I did really, Gemma would chortle, Mum and Dad's big bang. Oh

funn-y, Cat would say. Let's look at it logically, Lyn would interrupt.

Quite clearly, it started the night of the spaghetti.

And Lyn, quite naturally, would be right.

It was a Wednesday night six weeks before Christmas. A nothing

sort of night. An unassuming midweek night that should have

vanished from their memories by Friday. "What did we do

Wednesday?" "I don't know. Watch TV?"

That's what they were doing. They were eating spaghetti and

drinking red wine in front of the television. Cat was sitting crosslegged

on the floor, with her back up against the sofa, her plate

on her lap. Her husband, Dan, was sitting on the edge of the sofa,

hunched over his dinner on the coffee table. It was the way they

always ate dinner.

Dan had cooked the spaghetti, so it was hearty and bland. Cat was the more accomplished cook. Dan's approach to cooking was

somehow too functional. He stirred his ingredients like concrete

mix, one arm wrapped around the bowl, the other stirring the

gluggy mix so vigorously you could see his biceps working. "So

what? Gets the job done."

That Wednesday night Cat was feeling no specific emotion;

not especially happy, not especially sad. It was strange afterward,

remembering how she sat there, shoveling Dan's pasta into her

mouth, so foolishly trusting of her life. She wanted to yell back at

herself through time, Concentrate!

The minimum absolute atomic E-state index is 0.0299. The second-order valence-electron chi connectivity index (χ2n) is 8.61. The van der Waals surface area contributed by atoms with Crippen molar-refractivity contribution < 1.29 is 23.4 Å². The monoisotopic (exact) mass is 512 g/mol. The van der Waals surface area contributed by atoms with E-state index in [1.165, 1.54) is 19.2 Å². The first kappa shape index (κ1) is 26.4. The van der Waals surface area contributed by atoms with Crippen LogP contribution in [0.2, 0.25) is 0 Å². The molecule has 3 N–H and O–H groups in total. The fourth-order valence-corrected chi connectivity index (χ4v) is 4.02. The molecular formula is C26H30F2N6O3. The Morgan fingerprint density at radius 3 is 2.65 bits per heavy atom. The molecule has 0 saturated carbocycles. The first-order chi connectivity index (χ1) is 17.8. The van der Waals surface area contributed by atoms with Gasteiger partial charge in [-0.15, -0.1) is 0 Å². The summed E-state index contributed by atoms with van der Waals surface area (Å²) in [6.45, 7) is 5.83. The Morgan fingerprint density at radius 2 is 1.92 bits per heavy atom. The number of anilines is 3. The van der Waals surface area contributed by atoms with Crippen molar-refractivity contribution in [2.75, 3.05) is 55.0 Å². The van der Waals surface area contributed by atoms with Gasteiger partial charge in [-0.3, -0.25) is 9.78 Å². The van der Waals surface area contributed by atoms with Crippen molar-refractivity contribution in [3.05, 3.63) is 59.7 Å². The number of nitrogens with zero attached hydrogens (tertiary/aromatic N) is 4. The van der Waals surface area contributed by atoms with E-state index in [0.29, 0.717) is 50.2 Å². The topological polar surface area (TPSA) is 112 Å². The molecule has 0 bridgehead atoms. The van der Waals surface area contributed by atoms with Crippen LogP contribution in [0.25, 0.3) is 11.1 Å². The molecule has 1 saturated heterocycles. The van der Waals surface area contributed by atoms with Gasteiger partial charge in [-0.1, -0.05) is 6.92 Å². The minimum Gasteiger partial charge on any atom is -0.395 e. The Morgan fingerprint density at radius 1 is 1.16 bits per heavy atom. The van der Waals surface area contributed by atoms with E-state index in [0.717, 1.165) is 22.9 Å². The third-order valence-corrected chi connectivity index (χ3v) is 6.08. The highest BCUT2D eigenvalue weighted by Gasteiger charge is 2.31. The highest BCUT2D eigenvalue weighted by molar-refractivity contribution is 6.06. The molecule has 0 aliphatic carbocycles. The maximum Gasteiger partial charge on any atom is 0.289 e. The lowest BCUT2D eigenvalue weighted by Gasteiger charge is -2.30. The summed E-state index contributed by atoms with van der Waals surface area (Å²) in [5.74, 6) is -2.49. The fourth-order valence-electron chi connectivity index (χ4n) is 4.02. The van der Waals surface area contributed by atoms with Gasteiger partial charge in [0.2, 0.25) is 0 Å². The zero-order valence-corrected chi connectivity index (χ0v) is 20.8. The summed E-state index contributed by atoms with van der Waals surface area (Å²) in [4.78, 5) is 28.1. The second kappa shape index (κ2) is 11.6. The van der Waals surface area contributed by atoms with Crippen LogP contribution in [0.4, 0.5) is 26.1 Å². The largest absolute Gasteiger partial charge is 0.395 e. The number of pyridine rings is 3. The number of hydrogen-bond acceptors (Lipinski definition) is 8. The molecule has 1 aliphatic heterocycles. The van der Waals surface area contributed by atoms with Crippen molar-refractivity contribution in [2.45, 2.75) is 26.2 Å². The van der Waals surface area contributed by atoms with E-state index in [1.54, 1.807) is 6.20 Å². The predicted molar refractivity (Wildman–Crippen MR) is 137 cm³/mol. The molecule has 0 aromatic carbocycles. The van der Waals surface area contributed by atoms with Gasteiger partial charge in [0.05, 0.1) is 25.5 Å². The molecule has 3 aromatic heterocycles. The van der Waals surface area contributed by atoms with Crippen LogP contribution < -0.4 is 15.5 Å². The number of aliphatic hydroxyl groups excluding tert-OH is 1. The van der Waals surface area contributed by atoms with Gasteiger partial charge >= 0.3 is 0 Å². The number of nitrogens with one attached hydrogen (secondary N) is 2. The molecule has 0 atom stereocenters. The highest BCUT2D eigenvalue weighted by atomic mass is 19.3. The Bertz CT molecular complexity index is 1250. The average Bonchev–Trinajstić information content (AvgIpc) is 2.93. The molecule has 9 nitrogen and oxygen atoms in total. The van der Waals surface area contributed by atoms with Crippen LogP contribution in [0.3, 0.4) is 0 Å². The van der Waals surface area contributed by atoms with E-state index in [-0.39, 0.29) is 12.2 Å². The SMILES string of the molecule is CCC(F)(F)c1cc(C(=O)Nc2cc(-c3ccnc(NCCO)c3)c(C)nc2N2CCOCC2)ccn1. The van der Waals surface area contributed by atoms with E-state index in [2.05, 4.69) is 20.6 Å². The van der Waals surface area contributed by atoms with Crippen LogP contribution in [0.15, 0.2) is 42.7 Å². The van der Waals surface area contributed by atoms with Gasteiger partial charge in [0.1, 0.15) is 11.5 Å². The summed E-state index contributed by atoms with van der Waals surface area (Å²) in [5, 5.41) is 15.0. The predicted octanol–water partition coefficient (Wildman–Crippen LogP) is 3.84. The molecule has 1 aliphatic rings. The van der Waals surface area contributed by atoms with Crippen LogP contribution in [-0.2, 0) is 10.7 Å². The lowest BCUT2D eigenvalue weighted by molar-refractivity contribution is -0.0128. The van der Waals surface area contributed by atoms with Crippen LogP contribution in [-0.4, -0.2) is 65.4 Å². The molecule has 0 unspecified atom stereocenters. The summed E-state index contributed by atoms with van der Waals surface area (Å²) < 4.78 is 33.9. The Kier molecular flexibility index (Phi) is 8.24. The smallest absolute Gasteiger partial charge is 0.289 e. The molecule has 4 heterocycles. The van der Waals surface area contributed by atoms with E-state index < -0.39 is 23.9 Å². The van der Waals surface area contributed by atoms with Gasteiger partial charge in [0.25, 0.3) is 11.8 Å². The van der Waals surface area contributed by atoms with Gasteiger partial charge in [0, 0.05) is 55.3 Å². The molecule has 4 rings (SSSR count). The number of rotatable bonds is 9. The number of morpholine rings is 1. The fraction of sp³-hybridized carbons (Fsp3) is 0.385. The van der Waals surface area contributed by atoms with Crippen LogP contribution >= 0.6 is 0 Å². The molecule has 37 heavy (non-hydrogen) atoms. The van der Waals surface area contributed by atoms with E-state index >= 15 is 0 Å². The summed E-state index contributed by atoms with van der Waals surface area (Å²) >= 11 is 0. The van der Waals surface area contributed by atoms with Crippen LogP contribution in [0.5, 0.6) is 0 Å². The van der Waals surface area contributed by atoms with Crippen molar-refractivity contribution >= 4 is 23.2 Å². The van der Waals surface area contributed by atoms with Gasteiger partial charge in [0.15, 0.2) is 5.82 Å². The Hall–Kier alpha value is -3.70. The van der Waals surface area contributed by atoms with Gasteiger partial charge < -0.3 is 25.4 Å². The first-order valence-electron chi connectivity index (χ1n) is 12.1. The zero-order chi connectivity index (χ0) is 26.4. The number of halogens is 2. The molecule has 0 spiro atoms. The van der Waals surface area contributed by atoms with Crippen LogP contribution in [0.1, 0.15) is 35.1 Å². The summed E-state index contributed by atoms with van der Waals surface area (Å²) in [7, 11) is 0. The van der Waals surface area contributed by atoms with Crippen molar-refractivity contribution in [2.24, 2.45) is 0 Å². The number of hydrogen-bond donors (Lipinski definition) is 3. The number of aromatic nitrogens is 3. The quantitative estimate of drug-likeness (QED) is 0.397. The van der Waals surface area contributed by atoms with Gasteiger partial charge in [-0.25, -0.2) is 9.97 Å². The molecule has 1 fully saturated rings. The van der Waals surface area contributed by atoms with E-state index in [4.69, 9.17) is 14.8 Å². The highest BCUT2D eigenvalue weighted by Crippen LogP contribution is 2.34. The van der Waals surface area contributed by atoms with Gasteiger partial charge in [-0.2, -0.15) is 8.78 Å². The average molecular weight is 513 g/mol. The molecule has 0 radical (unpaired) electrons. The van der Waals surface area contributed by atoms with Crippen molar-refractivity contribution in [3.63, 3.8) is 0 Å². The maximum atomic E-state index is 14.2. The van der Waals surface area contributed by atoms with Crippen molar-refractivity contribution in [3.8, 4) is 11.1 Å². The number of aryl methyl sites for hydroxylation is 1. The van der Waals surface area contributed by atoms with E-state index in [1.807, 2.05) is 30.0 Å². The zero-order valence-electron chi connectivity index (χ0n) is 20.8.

They were watching a show called Med School. It was a soap

about a group of very beautiful young medical students with

shiny white teeth and complex love lives. Each episode featured a

lot of blood and sex and anguish.

Cat and Dan shared a mild addiction to Med School. Whenever

the plot took a new twist, they responded with loud enthusiasm,

yelling at the television like children watching a pantomime:

"Bastard!" "Dump him!" "It's the wrong medication!"

This week Ellie (blond, cutesy, cropped T-shirt) was in a state.

She didn't know whether to tell her boyfriend, Pete (dark, brooding,

abnormal abs), about her drunken infidelity with a guest-starring


"Tell him, Ellie!" said Cat to the television. "Pete will forgive

you. He'll understand!"

The ad break came on, and a manic man in a yellow jacket

bounced around a department store pointing an incredulous finger

at the Christmas specials.

"I booked that health and beauty thing today," said Cat, using

Dan's knee as a lever to help her reach over him for the pepper.

"The woman had one of those gooey, spiritual voices. I felt like I

was getting a massage just making a booking."

For Christmas, she was giving her sisters (and herself) a weekend

away at a health retreat in the Blue Mountains. The three of

them would share an "exquisite experience" of "indulgent pampering." They would be wrapped in seaweed, dunked in mud, and

slathered in vitamin-enriched creams. It would be extremely


She was pleased with herself for thinking of it. "What a clever

idea!" everyone would say on Christmas Day. Lyn definitely needed

the stress relief. Gemma didn't need it but she'd be right into pretending

that she did. Cat herself wasn't especially stressed either,

but perhaps she was, because she wasn't pregnant and she'd been

off the Pill now for nearly a year. "Don't get stressed about it,"

everybody said wisely, as if they were the first to pass on that hot

little tip. Apparently, the moment your ovaries noticed you were

worried about becoming pregnant, they refused to cooperate. Oh

well, if you're going to get all huffy about it, we'll just close down ...